As the village completes the fourth day of the 2011 October snowstorm, many residents are trying to keep warm in blankets, wondering when the lights will return and what Public Service and village officials are doing.
Power has been restored to the vast majority of the village by Tuesday night, and RHS was juiced at around 7:00 p.m. With the .
Resident Tim Graham, who said he was understanding the extent of damage makes it difficult for responders, expressed issue with communication from local officials. He was just one of many.
"What's frustrating is the sense of detachment you get from Village Hall over the situation," Graham said Tuesday night. "They don't seem to be taking ownership of this."
Councilman Paul Aronsohn agreed communication between 131 N. Maple and residents has been spotty.
"Our first responders have been working around the clock and have been doing an outstanding job. This was a particularly dangerous storm, but our public safety folks proved that they were equal to the task," Aronsohn said.
"That said, there clearly could have been more and better communication coming out of Village Hall. For the first 48 hours, there was no reverse 911 call, no email to residents and no use of the portable police sign. That's unacceptable."
Safety issues, lack of response
In one of the worst-hit areas of Ridgewood, residents say safety issues are even more pronounced.
"If Fire or EMS needed to get down my block, they would not be able," said resident Mitchell Kaplan, of Gateway Road. Kaplan added there are also no markings indicating the closure or dangers.
"It's very disappointing Gateway Road is still not passable," he said Tuesday afternoon, adding he too understood the village has been extraordinarily busy. "PSE&G has been fabulous," Kaplan said, "But the town has been nowhere to be seen."
Kaplan said Village Manager Ken Gabbert told him by e-mail crews would be there to work on Tuesday afternoon. Though appreciative Gabbert responded quickly, Kaplan reported Tuesday night that workers never showed.
When will trees, branches be cleared?
"Tree-wise, it could be worse than Hurricane Irene," Village Engineer Chris Rutishauser said of the storm Tuesday afternoon. He said the best comparison to "Snowtober" would be the March 2010 storm, which similarly shut power down for days as tree branches dotted the landscape.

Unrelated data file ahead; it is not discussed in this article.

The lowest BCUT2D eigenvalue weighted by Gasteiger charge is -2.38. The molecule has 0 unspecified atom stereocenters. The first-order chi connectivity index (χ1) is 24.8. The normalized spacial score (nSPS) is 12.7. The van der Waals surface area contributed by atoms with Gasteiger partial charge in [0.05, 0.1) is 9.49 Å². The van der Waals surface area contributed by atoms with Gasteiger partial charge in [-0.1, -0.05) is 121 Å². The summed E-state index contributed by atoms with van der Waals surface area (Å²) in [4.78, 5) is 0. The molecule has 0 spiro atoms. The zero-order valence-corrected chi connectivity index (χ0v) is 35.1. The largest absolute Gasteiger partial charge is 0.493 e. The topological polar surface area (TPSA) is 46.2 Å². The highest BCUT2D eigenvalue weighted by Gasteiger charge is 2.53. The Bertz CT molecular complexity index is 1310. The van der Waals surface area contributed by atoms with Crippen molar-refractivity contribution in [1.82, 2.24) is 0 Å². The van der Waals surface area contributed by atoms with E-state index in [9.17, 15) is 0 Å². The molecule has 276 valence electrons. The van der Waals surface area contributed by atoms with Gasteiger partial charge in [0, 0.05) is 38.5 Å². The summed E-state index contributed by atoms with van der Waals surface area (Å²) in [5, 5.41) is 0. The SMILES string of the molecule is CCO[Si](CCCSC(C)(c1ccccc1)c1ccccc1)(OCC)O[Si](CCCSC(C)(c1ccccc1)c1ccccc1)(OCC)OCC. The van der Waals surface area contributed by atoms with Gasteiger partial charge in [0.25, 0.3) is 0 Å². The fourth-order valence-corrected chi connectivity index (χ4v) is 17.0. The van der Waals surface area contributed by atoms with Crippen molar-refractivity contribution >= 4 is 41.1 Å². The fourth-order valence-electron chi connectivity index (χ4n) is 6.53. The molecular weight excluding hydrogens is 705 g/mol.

Once the powerlines are de-energized and deemed safe by the utility, tree crews will clear roads of downed trees and limbs, according to Rutishauser. Most expect PSE&G to have fixed outages by Thursday. The top engineer could not provide a timetable as to when the major branch cleanup would occur.
"It's very difficult to say," he remarked, adding there have been nearly 300 wire and tree problems reported as of Tuesday afternoon. "We've got a lot of work to do and it could be weeks until we get everything cleared up."
Further east, Marshall Street was again beaten by the weather though basements were dry in the lowland street. "It looks like a Tolkien war zone," said resident Shaun Goellner. "All you hear up and down the street is the rumble of generators."
Without power, Goellner has been snuggling up in a fleece with several blankets. "We've gotten no response from PSE&G or the village," he said.
No information better than 'misinformation'?
The village continues to work through issues, Mayor Keith Killion said, adding the early weather reports didn't match what ensued on Saturday and Sunday.
"The village is putting up whatever information we have [on the website]. Misinformation is worse than no information," the mayor told Patch. "People want instant communication these days but you have to get the right message. And that takes a bit of time."
The village has tweeted developments and posted refuse changes on the website. Additionally, reverse 911 calls were sent out but they came on Monday afternoon, which many residents said wasn't terribly helpful with phone lines down and power out.
"We're not getting any more information from public service than the residents are," the mayor said. "The village has scrambled and mobilized best it could."
Councilman: We need to review what went right, what went wrong
Kevin Shea, a resident in the Willard section, suggested a change in locale for technology.
"If Ridgewood has its website hosted on a server in Ridgewood, they should really move it so it can be used as a communication platform in the future," Shea suggested to Patch. The village website was down for several hours on Monday.
Aronsohn said the village needs to seriously analyze how it responds to disaster situations and how it gets the message out. "We need to review what went right and what went wrong, and then we need to fix it," he said.
"We need to do better."
Village Manager Ken Gabbert did not immediately respond to a request for comment Tuesday night.